Did any of the other actors have any advice for you in the beginning?

I remember speaking to Rafael. Rafael was one of the guys that played Jamal’s boyfriend in the first season. And he sat down and he told me (the show hadn’t even aired yet) you’re gonna be a star. And I hope you’re ready for it. I said oh boy please, whatever, it’s not going anywhere. And he kept saying but you have to be the one to create this character. He said whatever you put into this character has to come from you and you gotta just make the character. And with everything that we’ve filmed, I always ad-libbed majority of it, maybe because I can never remember my lines.

How nervous were you the first day of filming?

A lot of people always ask me were you nervous your first day? And I said no. A make- up artist, she doesn’t work there anymore, was doing my make- up and told me, don’t look at any other actors. Don’t talk to any other actors. Don’t speak to any other actors. Basically, leave everybody alone. She never explained to me why but I thought because everybody was gonna be in a bitchy mood, so I said ok I won’t say anything to anybody. So I was just to myself. It never registered that a camera was in front of me. I just did it.

And suddenly everyone started approaching me like hey I’m Terrence. Hey, I’m Malik. Hey, I’m Taraji. And they would ask me like why you never talk, why you never say anything. And I’m like because I was told to never talk to the actors. And they were just like who told you that? When I talked to Taraji, Taraji was like oh you wanna know why, because some actors are in acting mode or trying to figure out how to become that character. And some scenes are very serious and they don’t wanna be bothered. They’re trying to meditate. They’re trying to transition into that character. So I said, oh she never said that. She just said don’t talk to anybody. I’m to the point where I don’t even care if you’re meditating or trying to get into character because I’m so goofy and I can’t help but talk.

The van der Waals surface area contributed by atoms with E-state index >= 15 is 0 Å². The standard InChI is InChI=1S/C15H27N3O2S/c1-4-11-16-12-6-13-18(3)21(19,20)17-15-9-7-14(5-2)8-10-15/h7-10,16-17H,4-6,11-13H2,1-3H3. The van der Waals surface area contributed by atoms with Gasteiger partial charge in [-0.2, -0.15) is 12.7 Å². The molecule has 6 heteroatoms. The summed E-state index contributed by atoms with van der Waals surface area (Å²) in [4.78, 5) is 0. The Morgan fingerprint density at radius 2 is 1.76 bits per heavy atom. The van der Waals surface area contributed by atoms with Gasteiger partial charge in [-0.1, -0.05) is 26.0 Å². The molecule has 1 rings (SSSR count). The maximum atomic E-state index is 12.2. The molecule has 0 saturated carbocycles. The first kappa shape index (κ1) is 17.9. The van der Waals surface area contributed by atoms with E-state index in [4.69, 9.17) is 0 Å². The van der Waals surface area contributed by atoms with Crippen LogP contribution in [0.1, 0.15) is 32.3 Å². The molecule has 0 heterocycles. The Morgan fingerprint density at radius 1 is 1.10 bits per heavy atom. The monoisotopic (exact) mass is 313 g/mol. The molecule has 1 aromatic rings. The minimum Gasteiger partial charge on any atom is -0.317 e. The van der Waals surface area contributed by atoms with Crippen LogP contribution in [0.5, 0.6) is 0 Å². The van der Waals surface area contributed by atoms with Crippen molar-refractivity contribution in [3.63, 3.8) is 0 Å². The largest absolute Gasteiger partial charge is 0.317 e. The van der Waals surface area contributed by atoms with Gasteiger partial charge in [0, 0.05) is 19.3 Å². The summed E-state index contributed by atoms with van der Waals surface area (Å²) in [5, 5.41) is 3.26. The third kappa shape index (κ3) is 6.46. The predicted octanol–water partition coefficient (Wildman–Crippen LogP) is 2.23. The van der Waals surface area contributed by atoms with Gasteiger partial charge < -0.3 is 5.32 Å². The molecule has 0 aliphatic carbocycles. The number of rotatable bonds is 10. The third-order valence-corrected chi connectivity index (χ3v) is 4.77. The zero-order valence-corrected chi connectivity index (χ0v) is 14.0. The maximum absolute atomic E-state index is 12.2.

On camera, it seems like everyone’s got a grudge against someone else. What’s the dynamic like among the cast and crew when the cameras are off?

It’s like a big family reunion. And everybody is just so welcoming and just so chill. Everybody is dope in their own way. Cause some folks are a little intimidated by the next person because they fear that that person may come up too soon or come up before them and take their spot. Nobody’s like that.  We all support one another. We’re all happy for each other. We congratulate one another. We’re just very supportive of one another’s endeavors or achievements.

That’s rare to find.

You know, I hear that a lot! And I don’t know why. I’m just like well why wouldn’t people be cool? This is like high school. You gotta see each other almost every day, five days out of the week, for nine months. We’re all cool. We all have our favorites. We’re always doing something on the weekend, we’re always getting together whether it’s bowling, whether it’s at somebody’s house cooking. It’s just like we’re one big family. And I’m just so blessed to be a part of this amazing cast and crew.

With over 7 million viewers, ‘Empire’ is Fox’s top-rated show. Why do you think ‘Empire’ has gotten as popular as it has?

I think because all the characters are relatable in their own way. Like everybody knows a Cookie. My sister is a Cookie. She’ll take no mess from nobody. Everybody has that one friend or one cousin or somebody that’s just like a Porsha. And then on top of that, the fashion is just bananas.

And then the music. The music is out of this world. I think the music on the show is just so diverse. You got a little bit of soul. You got a little bit of hip hop. You got a little bit of rock. You got a little bit of everything in the music. And like I said, it’s just so relatable. Everybody can relate to something on the show.